The remains, which were buried more than 11,000 years ago and date to the Pleistocene epoch, are the youngest human remains ever found in the North American Arctic.
Archaeologists discovered the remains during a 2013 excavation at the Upward Sun River site, near the Tanana River in central Alaska. The findings are described in a new paper in the journal Proceedings of the National Academy of Sciences.
Ben Potter, lead author of the paper and a researcher at the University of Alaska, Fairbanks, told Phys.org that the findings could give new insight into the inhabitants' funeral practices. The infant bones were found cremated in a pit beneath a residential hearth.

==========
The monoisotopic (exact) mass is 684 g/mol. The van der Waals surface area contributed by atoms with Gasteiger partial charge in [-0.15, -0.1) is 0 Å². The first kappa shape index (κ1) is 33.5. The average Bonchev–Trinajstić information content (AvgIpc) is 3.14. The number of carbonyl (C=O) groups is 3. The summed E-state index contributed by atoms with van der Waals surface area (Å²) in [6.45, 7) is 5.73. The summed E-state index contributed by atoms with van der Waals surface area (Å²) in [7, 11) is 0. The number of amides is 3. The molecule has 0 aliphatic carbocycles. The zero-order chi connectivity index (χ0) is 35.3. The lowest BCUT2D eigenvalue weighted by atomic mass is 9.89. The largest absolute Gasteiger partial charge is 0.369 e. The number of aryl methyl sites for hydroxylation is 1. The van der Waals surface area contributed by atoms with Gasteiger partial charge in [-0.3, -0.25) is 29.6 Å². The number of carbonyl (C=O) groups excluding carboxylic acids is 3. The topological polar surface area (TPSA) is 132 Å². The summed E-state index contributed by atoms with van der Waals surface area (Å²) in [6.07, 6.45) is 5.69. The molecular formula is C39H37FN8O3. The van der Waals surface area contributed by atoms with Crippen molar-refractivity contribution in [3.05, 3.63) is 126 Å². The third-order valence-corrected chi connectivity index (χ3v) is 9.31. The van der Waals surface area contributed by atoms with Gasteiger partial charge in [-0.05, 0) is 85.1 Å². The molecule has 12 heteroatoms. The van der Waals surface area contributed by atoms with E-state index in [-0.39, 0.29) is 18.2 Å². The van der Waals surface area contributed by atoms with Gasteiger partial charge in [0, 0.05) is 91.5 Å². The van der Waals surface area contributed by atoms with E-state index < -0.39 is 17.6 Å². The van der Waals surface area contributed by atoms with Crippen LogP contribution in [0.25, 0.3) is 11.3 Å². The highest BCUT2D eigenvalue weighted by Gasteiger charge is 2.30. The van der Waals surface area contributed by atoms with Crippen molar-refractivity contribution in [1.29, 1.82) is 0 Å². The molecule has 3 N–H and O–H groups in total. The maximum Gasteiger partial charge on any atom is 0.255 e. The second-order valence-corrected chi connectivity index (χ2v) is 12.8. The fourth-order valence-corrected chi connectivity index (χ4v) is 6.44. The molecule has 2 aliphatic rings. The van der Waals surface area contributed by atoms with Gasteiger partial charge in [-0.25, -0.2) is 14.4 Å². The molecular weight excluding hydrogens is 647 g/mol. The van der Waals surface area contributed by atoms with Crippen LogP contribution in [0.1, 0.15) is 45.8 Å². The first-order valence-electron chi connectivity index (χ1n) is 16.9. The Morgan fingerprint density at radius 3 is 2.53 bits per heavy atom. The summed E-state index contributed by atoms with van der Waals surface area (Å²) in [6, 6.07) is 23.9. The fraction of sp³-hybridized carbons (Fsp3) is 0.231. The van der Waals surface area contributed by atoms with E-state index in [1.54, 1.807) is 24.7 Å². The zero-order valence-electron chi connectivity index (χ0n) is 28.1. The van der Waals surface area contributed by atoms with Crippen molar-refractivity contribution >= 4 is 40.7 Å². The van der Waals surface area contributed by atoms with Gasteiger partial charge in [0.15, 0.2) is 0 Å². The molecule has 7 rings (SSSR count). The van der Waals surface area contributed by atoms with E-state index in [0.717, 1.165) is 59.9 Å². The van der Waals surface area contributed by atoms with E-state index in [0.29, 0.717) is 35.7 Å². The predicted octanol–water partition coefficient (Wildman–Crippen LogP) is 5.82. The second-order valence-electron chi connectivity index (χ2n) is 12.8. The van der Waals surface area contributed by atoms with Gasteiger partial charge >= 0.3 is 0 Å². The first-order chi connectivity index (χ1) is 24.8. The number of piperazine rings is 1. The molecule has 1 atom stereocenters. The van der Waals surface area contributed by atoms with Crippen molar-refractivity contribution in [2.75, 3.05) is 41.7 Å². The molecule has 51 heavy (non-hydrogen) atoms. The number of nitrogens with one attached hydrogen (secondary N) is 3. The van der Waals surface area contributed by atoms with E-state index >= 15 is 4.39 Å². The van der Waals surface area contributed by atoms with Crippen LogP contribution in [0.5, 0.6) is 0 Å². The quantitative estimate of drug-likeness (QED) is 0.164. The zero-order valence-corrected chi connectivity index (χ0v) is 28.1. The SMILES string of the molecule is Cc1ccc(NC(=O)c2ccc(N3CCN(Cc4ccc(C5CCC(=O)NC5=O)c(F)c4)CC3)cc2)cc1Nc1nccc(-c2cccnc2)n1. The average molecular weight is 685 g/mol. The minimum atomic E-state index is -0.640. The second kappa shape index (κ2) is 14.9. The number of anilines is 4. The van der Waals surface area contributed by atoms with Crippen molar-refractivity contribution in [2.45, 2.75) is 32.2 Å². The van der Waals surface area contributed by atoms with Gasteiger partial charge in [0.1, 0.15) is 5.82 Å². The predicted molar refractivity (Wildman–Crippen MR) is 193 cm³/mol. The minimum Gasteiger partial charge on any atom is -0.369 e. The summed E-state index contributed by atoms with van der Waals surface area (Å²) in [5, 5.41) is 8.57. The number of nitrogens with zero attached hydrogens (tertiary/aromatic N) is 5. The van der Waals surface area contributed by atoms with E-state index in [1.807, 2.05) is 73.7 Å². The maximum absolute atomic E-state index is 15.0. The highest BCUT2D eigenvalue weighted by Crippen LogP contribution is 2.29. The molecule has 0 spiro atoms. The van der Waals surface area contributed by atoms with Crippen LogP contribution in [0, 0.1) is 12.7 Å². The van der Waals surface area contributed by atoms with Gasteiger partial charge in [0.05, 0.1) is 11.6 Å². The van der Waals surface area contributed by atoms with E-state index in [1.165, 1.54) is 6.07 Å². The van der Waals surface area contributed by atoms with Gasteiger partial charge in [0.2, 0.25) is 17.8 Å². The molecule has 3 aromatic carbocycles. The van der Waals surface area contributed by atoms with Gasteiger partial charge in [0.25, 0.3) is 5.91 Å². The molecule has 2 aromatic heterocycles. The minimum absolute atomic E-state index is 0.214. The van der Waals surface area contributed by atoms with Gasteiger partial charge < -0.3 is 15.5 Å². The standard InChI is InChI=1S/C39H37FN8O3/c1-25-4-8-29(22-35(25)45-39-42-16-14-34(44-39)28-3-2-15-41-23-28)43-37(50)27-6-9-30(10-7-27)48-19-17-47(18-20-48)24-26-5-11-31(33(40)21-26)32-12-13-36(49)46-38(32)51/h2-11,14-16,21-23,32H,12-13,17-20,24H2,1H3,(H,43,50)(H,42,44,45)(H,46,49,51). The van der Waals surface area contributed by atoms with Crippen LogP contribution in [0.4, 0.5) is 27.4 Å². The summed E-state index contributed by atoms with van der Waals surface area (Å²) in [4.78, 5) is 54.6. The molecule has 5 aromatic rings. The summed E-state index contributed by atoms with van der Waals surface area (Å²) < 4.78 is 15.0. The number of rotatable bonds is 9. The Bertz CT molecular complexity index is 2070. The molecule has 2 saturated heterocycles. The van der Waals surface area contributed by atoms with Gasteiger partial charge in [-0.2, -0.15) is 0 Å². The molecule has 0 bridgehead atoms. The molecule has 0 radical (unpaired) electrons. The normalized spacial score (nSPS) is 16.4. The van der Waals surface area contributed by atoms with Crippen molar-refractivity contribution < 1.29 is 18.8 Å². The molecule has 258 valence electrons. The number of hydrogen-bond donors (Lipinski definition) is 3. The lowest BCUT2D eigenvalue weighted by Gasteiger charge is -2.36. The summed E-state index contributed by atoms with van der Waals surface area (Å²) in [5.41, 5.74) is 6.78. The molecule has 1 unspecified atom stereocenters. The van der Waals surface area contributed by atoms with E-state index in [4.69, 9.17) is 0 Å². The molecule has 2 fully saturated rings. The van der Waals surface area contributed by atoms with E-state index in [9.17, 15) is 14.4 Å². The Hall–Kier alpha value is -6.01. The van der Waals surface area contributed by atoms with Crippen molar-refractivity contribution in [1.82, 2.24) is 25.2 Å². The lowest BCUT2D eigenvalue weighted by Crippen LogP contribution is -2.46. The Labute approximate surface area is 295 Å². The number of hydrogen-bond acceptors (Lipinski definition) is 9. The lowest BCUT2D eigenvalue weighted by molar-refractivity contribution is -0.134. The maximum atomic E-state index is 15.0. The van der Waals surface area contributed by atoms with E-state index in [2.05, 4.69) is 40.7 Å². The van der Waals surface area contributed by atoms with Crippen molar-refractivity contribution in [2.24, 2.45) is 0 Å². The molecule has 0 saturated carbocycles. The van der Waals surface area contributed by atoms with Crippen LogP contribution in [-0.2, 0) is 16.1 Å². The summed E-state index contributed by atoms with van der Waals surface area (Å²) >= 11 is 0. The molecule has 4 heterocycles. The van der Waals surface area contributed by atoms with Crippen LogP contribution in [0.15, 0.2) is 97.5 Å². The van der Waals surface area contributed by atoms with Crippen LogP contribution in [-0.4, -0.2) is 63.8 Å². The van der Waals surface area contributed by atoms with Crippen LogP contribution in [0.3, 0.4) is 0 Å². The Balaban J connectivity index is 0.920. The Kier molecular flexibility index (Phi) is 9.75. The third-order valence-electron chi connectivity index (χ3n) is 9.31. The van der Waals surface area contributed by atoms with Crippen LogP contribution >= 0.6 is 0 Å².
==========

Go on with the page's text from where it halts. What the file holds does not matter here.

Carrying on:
The archaeologists also found grave offerings including decorated antlers, which would have been used as weapons, as well as stone points. They also found remains of fish and squirrels in the burial pit, suggesting that hunter-gatherers lived at the site.